Franklin Balls are a branch of the Franklin Method, originally invented to improve the proprioception & suppleness of dancers, but now scientifically supported for use in equestrians.
The use of Franklin balls to improve balance, position, feel, and body awareness is becoming much more wide-spread, not just around the UK but across the globe.
I was a real sceptic when I first heard about Franklin balls. Truly, I thought it was complete nonsense; a mumbo jumbo pseudoscience.
How wrong I was!
If you're interested in trying Franklin Method balls to help your riding, keep reading to see my 3 top tips for getting the most out of your session.
When I first tried Franklin balls for myself, I was blown away....and I had no idea what I was doing! I had watched a few YouTube videos, worked out that I could wedge an orange one under each thigh whilst riding, and decided to do just that. It worked, without question, but I was missing out on half the benefits.
There are a lot of coaches that offer lessons in the use of Franklin balls, but many of them have only watched a handful of YouTube videos. Like me, intially at least, they only know a small fraction of all of the information available to certified coaches. The Franklin ball certified trainers course is lengthy. The in-person course is 2 days, and the online (Covid friendly) version involved 3x 3 hour webinars, plus a whole heap of videos not available to the general public.. We are talking hours and hours of intense, specialised training.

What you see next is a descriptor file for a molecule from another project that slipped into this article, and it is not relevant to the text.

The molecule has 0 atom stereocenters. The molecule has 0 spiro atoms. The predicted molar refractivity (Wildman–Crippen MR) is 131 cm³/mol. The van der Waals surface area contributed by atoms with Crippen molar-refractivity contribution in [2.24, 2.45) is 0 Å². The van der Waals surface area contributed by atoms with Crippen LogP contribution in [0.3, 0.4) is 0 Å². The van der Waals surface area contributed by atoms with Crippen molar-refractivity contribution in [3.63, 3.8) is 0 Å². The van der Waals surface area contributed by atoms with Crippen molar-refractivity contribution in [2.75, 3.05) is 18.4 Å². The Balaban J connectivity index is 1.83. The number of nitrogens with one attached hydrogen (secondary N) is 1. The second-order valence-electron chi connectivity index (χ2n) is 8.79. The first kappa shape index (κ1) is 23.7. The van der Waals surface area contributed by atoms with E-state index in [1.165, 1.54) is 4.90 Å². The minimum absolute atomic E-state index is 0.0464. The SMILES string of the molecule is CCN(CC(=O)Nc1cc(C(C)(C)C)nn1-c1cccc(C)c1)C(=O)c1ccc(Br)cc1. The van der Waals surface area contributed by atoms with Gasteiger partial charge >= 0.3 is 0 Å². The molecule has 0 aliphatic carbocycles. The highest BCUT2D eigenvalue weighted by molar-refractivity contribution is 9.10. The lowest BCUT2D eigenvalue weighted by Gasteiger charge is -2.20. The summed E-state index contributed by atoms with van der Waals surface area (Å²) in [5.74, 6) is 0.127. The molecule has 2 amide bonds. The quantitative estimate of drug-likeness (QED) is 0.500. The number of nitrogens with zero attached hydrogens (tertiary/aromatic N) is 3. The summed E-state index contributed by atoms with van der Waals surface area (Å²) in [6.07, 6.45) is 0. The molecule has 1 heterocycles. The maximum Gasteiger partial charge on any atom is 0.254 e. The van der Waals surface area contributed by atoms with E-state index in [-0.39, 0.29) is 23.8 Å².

Working out where to put Franklin balls whilst riding is relatively straight-forward, you're options are somewhat limited to say the least. The underpinning knowledge and the use of imagery & psychological skills is something that most of the non-certified 'trainers' are severely lacking. It's the troubleshooting, knowing which balls will help you and how to modify them so your session is successful, getting straight to the source of your biomechanical or movement-pattern problem (which might not be what you think), the ability to help riders really help themselves, It's these kinds of skills, amongst many others, that get the long-lasting results riders crave.
The Franklin Method Equestrian website allows you to search for Franklin Method Equestrian Trainers (intense 10 day diploma incorporating all of the Franklin Method principles, including the Franklin Method Spine Trainer diploma, and FM Pelvis Trainer diploma), and Franklin Ball certified (incorporating the use of just Franklin Method fundamental principles, and the use of FM Balls) in your locality.
Get to know your body
Your Franklin Ball Certified or Franklin Method Equestrian Trainer will likely start your session by getting you to assess your own body; feeling for tension, eveness of your weight, equal pressure along each leg, whether the weight is dropped down into your leg or kept in your thigh, whether your pelvis is really following the horse's movement. The use of Franklin Balls has a lot to do with your own body awareness and proprioception; this is a skill that you have to practice. If a coach asks a rider "How does that feel?", and they answer "Good" or "It feels okay", it usually means they don't fully understand what they've felt. They might recognise that something has changed, and it was probably a good change, but they cannot say, specifically, what has changed or why it has made a difference.